Dear Commons Community,
Senator Jeff Flake, the Arizona Republican who has been tangling with President Donald Trump for most of this year, announced on Tuesday that he would not seek re-election in 2018, declaring on the Senate floor that he “will no longer be complicit or silent” in the face of the president’s “reckless, outrageous and undignified” behavior. As reported by the New York Times:
“Mr. Flake made his announcement in an extraordinary 17-minute speech in which he challenged not only the president but also his party’s leadership. He deplored the “casual undermining of our democratic ideals” and “the personal attacks, the threats against principles, freedoms and institutions, the flagrant disregard for truth and decency” that he said had become prevalent in American politics in the era of Mr. Trump.
The announcement appeared to signal a moment of decision for the Republican Party. Last week, Senator John McCain, the senior senator from Arizona, spoke in Philadelphia, denouncing the “half-baked, spurious nationalism” that he saw overtaking American politics. Former President George W. Bush, in yet another speech, lamented: “We’ve seen nationalism distorted into nativism.”
On Tuesday morning, Mr. Trump had renewed his attacks on another critic in the Republican Party, Senator Bob Corker of Tennessee, saying he “couldn’t get elected dog catcher in Tennessee.” Mr. Corker, appearing more weary than angry, said the president “is debasing our country.”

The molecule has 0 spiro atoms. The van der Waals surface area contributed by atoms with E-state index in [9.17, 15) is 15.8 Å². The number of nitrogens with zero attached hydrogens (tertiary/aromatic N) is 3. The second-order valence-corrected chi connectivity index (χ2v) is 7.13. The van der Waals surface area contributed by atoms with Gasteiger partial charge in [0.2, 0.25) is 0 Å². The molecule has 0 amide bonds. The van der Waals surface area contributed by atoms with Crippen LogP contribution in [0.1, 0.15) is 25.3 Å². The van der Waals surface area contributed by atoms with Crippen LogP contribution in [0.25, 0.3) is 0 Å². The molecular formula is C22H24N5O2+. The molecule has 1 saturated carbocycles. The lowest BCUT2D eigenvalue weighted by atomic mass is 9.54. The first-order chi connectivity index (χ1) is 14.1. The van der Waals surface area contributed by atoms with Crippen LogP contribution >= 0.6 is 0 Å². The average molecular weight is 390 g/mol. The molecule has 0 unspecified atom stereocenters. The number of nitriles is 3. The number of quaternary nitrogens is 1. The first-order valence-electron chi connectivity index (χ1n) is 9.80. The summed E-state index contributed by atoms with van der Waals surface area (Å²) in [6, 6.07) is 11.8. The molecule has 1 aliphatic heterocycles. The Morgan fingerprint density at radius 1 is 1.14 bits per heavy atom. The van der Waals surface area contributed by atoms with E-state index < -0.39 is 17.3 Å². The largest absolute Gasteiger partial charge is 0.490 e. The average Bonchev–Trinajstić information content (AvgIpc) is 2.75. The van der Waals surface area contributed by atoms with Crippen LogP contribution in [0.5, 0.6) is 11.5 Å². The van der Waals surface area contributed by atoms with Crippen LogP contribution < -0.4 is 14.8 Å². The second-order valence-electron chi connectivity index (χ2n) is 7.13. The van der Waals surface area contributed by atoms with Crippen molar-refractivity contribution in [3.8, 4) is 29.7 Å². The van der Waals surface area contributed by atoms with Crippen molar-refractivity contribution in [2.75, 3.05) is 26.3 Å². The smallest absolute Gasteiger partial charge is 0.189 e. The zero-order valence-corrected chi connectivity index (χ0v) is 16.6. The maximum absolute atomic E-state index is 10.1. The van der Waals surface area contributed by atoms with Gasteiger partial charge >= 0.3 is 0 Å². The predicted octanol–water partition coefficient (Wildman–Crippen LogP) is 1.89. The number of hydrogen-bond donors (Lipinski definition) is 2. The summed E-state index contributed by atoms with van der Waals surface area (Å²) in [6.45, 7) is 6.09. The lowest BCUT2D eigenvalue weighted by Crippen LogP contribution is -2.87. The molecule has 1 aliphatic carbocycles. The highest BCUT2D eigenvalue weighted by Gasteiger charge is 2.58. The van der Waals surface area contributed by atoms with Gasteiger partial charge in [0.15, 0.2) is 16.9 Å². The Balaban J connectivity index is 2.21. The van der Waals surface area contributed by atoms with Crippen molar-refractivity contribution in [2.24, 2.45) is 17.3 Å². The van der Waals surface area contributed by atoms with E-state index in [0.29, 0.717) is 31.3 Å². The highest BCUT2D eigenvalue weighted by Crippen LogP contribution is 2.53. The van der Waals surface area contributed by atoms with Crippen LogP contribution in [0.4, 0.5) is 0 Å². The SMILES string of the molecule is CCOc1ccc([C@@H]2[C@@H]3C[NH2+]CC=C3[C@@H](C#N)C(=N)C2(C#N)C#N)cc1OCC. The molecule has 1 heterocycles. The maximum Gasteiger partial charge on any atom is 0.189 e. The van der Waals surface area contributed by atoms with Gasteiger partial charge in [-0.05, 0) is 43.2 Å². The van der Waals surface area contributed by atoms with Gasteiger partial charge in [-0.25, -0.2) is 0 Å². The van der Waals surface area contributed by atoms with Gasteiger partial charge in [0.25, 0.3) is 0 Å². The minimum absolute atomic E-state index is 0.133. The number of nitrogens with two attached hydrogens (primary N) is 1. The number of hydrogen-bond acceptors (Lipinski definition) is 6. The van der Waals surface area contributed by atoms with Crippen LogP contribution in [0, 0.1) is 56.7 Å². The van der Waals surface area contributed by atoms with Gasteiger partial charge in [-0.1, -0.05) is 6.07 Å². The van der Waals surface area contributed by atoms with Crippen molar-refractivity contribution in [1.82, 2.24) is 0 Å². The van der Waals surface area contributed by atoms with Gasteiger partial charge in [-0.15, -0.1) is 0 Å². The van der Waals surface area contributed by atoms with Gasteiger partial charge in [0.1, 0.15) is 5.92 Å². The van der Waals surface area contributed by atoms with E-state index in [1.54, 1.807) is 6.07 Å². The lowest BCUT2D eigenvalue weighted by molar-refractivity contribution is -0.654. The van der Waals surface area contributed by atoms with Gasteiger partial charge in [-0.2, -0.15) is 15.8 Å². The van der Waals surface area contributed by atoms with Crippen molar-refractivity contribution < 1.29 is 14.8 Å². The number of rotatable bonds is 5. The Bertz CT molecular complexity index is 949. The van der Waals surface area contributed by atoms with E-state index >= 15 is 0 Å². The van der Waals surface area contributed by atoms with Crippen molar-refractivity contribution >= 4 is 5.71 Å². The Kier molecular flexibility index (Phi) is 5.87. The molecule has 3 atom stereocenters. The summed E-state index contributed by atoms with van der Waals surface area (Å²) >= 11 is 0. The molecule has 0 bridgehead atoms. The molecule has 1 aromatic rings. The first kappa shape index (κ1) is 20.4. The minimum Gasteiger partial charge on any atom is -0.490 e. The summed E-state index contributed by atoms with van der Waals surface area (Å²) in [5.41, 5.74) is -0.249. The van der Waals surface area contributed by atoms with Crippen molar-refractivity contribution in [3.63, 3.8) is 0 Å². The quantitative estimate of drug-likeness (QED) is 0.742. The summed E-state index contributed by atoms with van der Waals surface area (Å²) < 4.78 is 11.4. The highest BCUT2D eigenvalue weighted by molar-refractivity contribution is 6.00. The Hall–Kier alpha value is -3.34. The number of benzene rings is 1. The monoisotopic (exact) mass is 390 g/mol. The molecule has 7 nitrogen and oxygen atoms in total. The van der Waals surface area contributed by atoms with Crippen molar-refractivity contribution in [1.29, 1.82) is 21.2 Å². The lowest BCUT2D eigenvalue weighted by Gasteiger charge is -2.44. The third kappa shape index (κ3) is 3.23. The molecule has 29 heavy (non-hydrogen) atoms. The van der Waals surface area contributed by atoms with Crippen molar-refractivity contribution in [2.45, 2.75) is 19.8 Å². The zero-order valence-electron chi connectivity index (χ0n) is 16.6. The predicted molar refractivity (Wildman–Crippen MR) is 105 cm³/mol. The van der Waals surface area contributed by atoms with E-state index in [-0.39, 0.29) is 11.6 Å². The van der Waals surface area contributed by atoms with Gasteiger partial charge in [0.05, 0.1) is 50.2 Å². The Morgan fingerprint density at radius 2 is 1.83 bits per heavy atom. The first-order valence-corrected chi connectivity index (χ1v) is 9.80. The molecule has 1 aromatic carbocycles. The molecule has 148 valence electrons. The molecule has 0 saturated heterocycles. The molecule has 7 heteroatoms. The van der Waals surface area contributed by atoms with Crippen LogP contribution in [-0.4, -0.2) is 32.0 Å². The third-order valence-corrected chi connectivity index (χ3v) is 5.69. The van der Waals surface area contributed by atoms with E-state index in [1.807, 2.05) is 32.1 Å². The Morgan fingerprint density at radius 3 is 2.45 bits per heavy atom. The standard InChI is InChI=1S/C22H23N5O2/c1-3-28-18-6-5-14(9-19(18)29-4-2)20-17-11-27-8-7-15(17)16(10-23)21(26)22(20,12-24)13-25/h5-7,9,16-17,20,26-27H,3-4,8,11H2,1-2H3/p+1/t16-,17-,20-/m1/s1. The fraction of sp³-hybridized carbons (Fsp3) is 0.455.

But Mr. Flake, choosing the Senate floor for his fierce denunciation of the president, appeared to issue a direct challenge to his colleagues and his party.
“It is often said that children are watching,” he said. “Well, they are. And what are we going to do about that? When the next generation asks us, ‘Why didn’t you do something? Why didn’t you speak up?’ What are we going to say?”
Without mentioning Mr. Trump by name, Mr. Flake, 54, took direct aim at the president’s policies, notably his isolationist tendencies, but also his behavior and that of his aides. In his time in Washington, Mr. Flake embodied an old-line conservatism. He avidly pitched smaller government, spending cuts and an end to home-district pork-barrel projects, but also supported free trade, engagement with the world and an openness to immigration.”
There are two sides to Flake’s decision. One is his realization that he likely will not win his party’s nomination because of his anti-Trump positions. Two he sees the GOP as having caved into Trump and he does not want to be a part of it. His book, Conscience of a Conservative, published earlier this year, outlined his strong disagreement and distaste for the way Donald Trump has handled the presidency. His last few months in office should be quite interesting as he joins Senator Bob Corker, who also is not seeking re-election, in forming a Republicans Against Trump voice in the U.S. Senate.